Google will be acquiring video compression technology provider On2 Technologies in a stock deal valued at US$106.5 million. The deal, which requires On2 shareholder and regulatory approval, is expected to close in Q4.
Google did not respond to the E-Commerce Times’ request for an interview in time for publication.
It does not appear that Google is offering any details on the acquisition beyond those provided in its announcement of the deal, in any case.
“We’ll update everybody when we’re able to share more information,” said Jeremy Doig, engineering director – video, and Mike Jazayeri, group product manager, in a blog post. “In the meantime, nothing will change for On2 Technologies’ current and prospective customers.”
That cheery sign-off did nothing to stem the rampant speculation as to Google’s plans for the On2 technology.
If nothing else, the acquisition will allow Google to control video storage costs — costs that will surely skyrocket as YouTube moves to high def, Ken Saunders, principal of Search Engine Experts, told the E-Commerce Times.
“On2’s software also optimizes video for mobile — that too will become more and more important to Google as more users demand video for their handsets,” he said.
The On2 acquisition could also be a competitive play against Hulu, Saunders suggested, which is based on On2 technology and is grabbing users for longer periods of time. YouTube, by contrast, is still largely the go-to domain for short viral videos.
“Adding on2 will allow YouTube to process longer videos more efficiently,” noted Saunders.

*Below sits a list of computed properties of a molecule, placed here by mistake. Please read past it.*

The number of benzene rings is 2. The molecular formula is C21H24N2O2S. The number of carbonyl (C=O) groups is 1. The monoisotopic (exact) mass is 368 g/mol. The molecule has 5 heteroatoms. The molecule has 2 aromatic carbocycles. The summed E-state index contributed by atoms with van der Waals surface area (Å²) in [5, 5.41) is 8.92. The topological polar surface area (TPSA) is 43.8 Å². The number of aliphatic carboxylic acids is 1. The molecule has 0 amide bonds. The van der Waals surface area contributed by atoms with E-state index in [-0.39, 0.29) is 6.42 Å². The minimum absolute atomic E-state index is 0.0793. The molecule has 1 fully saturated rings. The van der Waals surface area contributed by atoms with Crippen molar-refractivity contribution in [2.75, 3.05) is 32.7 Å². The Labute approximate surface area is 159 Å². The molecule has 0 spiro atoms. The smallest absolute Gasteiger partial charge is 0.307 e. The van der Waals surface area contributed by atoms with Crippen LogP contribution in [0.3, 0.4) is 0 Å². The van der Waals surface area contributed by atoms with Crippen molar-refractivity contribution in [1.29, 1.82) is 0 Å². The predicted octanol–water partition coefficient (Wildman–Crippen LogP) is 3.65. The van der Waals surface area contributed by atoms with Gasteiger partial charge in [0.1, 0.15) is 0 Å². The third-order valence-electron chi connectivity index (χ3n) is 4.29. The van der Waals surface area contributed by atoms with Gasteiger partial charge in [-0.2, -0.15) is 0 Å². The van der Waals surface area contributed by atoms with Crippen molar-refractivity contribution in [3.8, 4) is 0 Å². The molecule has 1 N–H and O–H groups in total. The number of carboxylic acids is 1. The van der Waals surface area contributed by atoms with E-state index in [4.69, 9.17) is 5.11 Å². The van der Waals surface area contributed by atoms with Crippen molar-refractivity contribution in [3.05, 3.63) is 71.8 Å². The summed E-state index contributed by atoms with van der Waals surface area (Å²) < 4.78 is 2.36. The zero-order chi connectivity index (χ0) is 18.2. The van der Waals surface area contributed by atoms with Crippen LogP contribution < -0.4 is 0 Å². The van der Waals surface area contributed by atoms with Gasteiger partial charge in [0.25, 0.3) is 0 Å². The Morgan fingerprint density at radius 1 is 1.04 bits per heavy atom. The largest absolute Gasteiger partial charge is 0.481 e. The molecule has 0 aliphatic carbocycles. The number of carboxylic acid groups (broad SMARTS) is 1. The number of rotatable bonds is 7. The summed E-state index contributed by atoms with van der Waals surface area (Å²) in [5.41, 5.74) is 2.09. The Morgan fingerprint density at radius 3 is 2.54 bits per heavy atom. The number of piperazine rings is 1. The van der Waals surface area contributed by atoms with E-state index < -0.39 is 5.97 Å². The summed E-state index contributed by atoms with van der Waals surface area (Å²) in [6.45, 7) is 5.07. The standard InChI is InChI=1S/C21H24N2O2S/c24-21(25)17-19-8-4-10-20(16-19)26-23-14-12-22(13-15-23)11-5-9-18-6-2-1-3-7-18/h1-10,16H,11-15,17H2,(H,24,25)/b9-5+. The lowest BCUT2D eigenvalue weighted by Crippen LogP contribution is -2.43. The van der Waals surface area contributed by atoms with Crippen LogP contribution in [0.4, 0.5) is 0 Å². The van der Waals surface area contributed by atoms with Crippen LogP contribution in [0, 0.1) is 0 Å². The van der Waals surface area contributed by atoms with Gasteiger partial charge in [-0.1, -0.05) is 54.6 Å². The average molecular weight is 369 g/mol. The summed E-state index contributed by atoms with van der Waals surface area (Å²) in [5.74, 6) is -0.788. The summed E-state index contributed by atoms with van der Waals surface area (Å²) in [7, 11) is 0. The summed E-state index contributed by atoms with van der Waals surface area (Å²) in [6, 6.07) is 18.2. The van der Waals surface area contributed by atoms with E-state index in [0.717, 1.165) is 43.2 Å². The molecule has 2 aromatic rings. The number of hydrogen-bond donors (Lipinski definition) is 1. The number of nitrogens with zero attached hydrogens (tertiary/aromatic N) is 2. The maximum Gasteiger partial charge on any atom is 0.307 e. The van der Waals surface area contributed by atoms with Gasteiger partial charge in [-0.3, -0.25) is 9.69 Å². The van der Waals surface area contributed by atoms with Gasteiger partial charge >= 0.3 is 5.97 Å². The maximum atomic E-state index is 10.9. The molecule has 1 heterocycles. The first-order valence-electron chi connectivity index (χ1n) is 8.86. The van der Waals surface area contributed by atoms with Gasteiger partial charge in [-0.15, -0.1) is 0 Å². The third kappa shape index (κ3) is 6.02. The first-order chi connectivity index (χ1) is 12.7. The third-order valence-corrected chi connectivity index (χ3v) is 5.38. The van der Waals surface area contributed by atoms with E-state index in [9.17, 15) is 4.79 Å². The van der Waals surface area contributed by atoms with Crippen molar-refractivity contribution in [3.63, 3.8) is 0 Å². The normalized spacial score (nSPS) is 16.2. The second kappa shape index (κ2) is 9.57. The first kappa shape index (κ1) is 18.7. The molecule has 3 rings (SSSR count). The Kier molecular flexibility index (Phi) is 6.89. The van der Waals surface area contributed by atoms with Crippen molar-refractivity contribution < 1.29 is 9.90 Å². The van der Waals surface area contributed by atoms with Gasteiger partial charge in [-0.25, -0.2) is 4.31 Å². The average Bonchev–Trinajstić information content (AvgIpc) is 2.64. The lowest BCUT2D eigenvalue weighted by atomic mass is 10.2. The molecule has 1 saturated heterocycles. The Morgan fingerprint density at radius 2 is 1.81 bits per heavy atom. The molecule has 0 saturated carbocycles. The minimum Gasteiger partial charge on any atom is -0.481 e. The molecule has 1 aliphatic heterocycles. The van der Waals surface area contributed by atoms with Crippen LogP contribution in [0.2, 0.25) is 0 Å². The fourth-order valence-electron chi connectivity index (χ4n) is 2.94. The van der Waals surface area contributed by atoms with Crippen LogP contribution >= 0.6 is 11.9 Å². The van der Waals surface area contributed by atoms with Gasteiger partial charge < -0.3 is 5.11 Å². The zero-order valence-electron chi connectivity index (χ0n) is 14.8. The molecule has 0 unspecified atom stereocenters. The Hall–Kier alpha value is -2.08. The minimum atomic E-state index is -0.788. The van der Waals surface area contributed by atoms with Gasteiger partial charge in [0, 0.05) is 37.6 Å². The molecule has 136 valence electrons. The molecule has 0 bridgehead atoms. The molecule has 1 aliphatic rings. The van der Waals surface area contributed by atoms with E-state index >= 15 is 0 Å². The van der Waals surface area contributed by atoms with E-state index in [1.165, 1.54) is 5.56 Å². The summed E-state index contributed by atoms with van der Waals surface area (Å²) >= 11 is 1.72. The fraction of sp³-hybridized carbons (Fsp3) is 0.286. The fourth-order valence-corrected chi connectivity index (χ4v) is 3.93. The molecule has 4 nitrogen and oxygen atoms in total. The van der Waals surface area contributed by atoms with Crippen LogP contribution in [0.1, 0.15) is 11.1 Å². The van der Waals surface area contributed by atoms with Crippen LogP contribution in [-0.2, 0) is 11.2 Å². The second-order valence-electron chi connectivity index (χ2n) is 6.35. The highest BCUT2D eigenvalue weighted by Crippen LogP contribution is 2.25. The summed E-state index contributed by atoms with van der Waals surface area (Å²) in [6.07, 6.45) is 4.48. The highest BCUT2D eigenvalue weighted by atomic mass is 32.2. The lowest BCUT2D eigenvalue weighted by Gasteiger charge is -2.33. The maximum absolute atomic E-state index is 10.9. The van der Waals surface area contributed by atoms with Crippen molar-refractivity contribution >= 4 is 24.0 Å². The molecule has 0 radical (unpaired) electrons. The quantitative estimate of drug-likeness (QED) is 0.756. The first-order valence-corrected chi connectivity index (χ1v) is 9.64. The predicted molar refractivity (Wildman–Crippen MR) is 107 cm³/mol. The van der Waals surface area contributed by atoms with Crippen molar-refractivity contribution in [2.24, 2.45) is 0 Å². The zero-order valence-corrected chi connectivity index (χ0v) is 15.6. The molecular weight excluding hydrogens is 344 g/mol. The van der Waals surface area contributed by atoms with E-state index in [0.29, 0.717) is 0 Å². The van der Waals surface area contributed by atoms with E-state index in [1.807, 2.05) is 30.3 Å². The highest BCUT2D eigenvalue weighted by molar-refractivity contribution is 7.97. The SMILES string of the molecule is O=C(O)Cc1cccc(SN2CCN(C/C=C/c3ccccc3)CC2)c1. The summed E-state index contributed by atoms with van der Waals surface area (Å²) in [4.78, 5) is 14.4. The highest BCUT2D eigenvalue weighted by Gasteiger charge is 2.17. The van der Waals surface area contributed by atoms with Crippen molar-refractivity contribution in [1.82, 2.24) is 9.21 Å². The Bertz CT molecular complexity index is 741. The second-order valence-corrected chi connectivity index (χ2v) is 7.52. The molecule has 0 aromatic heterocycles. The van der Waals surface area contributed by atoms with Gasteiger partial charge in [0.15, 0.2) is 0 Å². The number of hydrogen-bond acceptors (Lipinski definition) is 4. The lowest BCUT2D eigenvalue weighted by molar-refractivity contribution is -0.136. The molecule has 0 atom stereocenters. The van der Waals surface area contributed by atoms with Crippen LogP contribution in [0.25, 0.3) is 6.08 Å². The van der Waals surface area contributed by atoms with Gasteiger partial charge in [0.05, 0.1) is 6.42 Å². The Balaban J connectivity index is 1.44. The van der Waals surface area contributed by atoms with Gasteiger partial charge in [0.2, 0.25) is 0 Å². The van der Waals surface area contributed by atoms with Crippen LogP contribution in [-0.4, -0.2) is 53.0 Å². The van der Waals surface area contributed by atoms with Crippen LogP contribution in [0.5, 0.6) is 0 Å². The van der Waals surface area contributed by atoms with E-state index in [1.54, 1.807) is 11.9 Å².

News of the deal has spurred speculation that Google may intend to open source the On2 technology.
There’s a good rationale for that move, said David Naffis, principal with Intridea.
Between its Android and Chrome OS products, Google needs a standard format for mobile videos, he told the E-Commerce Times.
“On2’s encoders allow users to encode for various mobile devices,” he said.
An industry push to develop a video tag for the HTML 5 standard hasn’t been resolved either, Search Engine Experts’ Saunders pointed out.
“If Google releases the technology into the open source realm, it will force other competing platforms — such as Apple — to adopt the technology as well,” he said.
It may also give Chrome OS a leg up — at least initially, until other browsers follow suit, added Saunders.
In truth, the market has no idea what Google intends — even starting with the premise that it wants to save on video storage costs, maintained Dan Rayburn, a principal analyst in Frost & Sullivan’s digital media practice.
“Everyone is making statements and guessing — but in truth we have no idea what Google intends,” he told the E-Commerce Times.
Rayburn skewered some of the widespread myths surrounding the deal in a blog post.
One bet Rayburn is willing to make, though, is that the deal will not kill Adobe Flash — a competing platform.
“This is not going to disrupt the industry,” he insisted. “The deal hasn’t even closed yet — and when it does, Google still has to do the integration. There are still too many unknowns — and potential product uses for the technology — for people to be jumping to these conclusions.”
Also, Rayburn wants to puncture the theory that just because Google acquires a company that will automatically crown it king of its space.
“One acquisition doesn’t make Google the default provider,” he said.